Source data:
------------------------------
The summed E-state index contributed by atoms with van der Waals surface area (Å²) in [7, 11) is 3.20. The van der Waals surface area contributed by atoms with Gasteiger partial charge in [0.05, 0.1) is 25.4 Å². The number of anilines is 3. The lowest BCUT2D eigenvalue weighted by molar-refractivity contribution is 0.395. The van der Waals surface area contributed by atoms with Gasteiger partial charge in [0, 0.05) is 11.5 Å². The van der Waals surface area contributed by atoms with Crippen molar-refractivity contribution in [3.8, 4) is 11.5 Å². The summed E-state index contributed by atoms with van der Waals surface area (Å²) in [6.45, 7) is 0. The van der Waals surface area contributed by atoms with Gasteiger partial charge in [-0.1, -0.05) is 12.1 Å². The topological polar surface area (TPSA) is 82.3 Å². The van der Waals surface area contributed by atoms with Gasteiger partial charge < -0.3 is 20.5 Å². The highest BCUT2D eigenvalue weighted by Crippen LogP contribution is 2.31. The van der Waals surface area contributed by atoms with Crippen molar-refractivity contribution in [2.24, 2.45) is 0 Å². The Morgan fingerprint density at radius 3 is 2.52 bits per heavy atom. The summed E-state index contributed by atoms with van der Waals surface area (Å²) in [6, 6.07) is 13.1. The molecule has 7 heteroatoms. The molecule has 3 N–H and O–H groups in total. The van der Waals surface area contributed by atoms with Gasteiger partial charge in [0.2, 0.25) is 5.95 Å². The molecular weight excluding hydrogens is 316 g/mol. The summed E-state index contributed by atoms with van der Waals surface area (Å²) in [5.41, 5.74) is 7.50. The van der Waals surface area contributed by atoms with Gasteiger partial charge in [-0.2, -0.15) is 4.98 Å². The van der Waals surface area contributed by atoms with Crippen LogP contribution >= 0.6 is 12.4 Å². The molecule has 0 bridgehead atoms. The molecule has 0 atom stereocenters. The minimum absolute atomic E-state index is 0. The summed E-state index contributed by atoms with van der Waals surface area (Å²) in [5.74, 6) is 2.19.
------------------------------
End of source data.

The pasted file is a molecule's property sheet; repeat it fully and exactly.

The summed E-state index contributed by atoms with van der Waals surface area (Å²) in [7, 11) is 3.20. The van der Waals surface area contributed by atoms with Gasteiger partial charge in [0.05, 0.1) is 25.4 Å². The number of anilines is 3. The lowest BCUT2D eigenvalue weighted by molar-refractivity contribution is 0.395. The van der Waals surface area contributed by atoms with Gasteiger partial charge in [0, 0.05) is 11.5 Å². The van der Waals surface area contributed by atoms with Crippen molar-refractivity contribution in [3.8, 4) is 11.5 Å². The summed E-state index contributed by atoms with van der Waals surface area (Å²) in [6.45, 7) is 0. The van der Waals surface area contributed by atoms with Gasteiger partial charge in [-0.1, -0.05) is 12.1 Å². The topological polar surface area (TPSA) is 82.3 Å². The van der Waals surface area contributed by atoms with Gasteiger partial charge < -0.3 is 20.5 Å². The highest BCUT2D eigenvalue weighted by Crippen LogP contribution is 2.31. The van der Waals surface area contributed by atoms with Crippen molar-refractivity contribution in [2.24, 2.45) is 0 Å². The Morgan fingerprint density at radius 3 is 2.52 bits per heavy atom. The summed E-state index contributed by atoms with van der Waals surface area (Å²) in [6, 6.07) is 13.1. The molecule has 7 heteroatoms. The molecule has 3 N–H and O–H groups in total. The van der Waals surface area contributed by atoms with Gasteiger partial charge in [0.2, 0.25) is 5.95 Å². The molecular weight excluding hydrogens is 316 g/mol. The summed E-state index contributed by atoms with van der Waals surface area (Å²) in [5.41, 5.74) is 7.50. The van der Waals surface area contributed by atoms with Gasteiger partial charge in [-0.2, -0.15) is 4.98 Å². The van der Waals surface area contributed by atoms with Crippen LogP contribution >= 0.6 is 12.4 Å². The molecule has 0 bridgehead atoms. The molecule has 0 atom stereocenters. The minimum absolute atomic E-state index is 0. The summed E-state index contributed by atoms with van der Waals surface area (Å²) in [5.74, 6) is 2.19.